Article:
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Treasurer Of The United States
The Treasurer of the United States
Treasurer of the United States
is an official in the United States Department of the Treasury who was originally charged with the receipt and custody of government funds, though many of these functions have been taken over by different bureaus of the Department. Responsibility for oversight of the Bureau of Engraving and Printing, the United States Mint, and the United States Savings Bonds Division (now the Savings Bond Marketing Office within the Bureau of the Public Debt) was assigned to the Treasurer in 1981. As of 2002 the Office of the Treasurer underwent a major reorganization
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Legal Tender
Legal tender is a medium of payment recognized by a legal system to be valid for meeting a financial obligation.[1] Paper currency and coins are common forms of legal tender in many countries. Legal tender is variously defined in different jurisdictions. Formally, it is anything which when offered in payment extinguishes the debt. Thus, personal cheques, credit cards, and similar non-cash methods of payment are not usually legal tender. The law does not relieve the debt obligation until payment is tendered. Coins and banknotes are usually defined as legal tender. Some jurisdictions may forbid or restrict payment made other than by legal tender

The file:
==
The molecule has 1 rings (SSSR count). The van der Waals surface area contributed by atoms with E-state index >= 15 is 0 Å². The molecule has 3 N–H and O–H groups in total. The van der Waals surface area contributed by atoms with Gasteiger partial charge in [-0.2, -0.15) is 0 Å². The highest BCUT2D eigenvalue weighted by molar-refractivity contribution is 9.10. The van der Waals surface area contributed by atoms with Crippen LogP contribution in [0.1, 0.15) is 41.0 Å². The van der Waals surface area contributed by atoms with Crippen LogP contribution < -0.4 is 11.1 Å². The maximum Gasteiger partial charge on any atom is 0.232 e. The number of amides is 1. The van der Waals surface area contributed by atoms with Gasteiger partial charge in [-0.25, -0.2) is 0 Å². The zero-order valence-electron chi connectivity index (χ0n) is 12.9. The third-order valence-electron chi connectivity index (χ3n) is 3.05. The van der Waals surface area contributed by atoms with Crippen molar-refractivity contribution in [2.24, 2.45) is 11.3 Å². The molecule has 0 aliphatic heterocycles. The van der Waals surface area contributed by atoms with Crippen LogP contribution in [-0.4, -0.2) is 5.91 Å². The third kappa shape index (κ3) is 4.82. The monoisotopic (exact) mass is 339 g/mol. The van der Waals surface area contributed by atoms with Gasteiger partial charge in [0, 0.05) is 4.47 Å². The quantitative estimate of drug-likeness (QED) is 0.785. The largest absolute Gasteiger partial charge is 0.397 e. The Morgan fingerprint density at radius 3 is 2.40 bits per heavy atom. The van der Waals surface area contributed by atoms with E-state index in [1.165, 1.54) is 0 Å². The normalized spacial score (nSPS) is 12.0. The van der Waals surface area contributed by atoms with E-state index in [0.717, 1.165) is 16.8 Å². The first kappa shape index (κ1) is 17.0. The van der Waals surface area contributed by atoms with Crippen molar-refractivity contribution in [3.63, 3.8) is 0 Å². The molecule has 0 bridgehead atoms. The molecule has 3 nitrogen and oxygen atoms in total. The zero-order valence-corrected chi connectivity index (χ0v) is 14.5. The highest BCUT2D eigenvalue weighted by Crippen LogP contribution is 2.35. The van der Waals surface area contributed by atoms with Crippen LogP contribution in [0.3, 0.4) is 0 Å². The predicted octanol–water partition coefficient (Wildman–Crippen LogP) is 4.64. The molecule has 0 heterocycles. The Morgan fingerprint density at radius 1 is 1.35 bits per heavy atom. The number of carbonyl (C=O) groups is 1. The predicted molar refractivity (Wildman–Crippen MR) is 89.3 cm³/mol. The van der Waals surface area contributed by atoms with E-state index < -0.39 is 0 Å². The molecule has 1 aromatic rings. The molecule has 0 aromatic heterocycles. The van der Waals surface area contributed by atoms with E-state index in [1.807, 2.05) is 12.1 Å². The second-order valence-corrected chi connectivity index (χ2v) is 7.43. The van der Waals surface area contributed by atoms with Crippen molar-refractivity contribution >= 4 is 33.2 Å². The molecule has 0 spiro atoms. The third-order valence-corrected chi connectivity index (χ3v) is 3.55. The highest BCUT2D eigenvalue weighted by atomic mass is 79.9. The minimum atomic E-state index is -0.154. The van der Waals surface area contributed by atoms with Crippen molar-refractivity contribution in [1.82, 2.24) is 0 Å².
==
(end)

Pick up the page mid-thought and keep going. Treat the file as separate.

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David Rittenhouse
David Rittenhouse
David Rittenhouse
(April 8, 1732 – June 26, 1796) was an American astronomer, inventor, clockmaker, mathematician, surveyor, scientific instrument craftsman, and public official. Rittenhouse was a member of the American Philosophical Society
American Philosophical Society
and the first director of the United States
United States
Mint.Contents1 Biography 2 Clubs and societies 3 Family 4 Notable contributions to the United States4.1 Transit of Venus 4.2 Orrery 4.3 United States
United States
Mint 4.4 Additional contributions5 Notable events 6 Jefferson's Notes on Virginia 7 Tributes to David Rittenhouse 8 In popular culture 9 See also 10 References 11 Sources 12 Further reading 13 External linksBiography[edit] David Rittenhouse
David Rittenhouse
was born in a small village within Philadelphia called Rittenhousetown
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Edmund C. Moy
Edmund C. Moy (born September 12, 1957) is an American businessman and former government official. From 2006 to 2011 he served as the 38th Director of the United States
United States
Mint.Contents1 Early life and education 2 Personal life 3 Career 4 References 5 External linksEarly life and education[edit] Born in Detroit, Michigan, on September 12, 1957, Moy was raised in Waukesha, Wisconsin, where he worked in his parents' downtown restaurant while growing up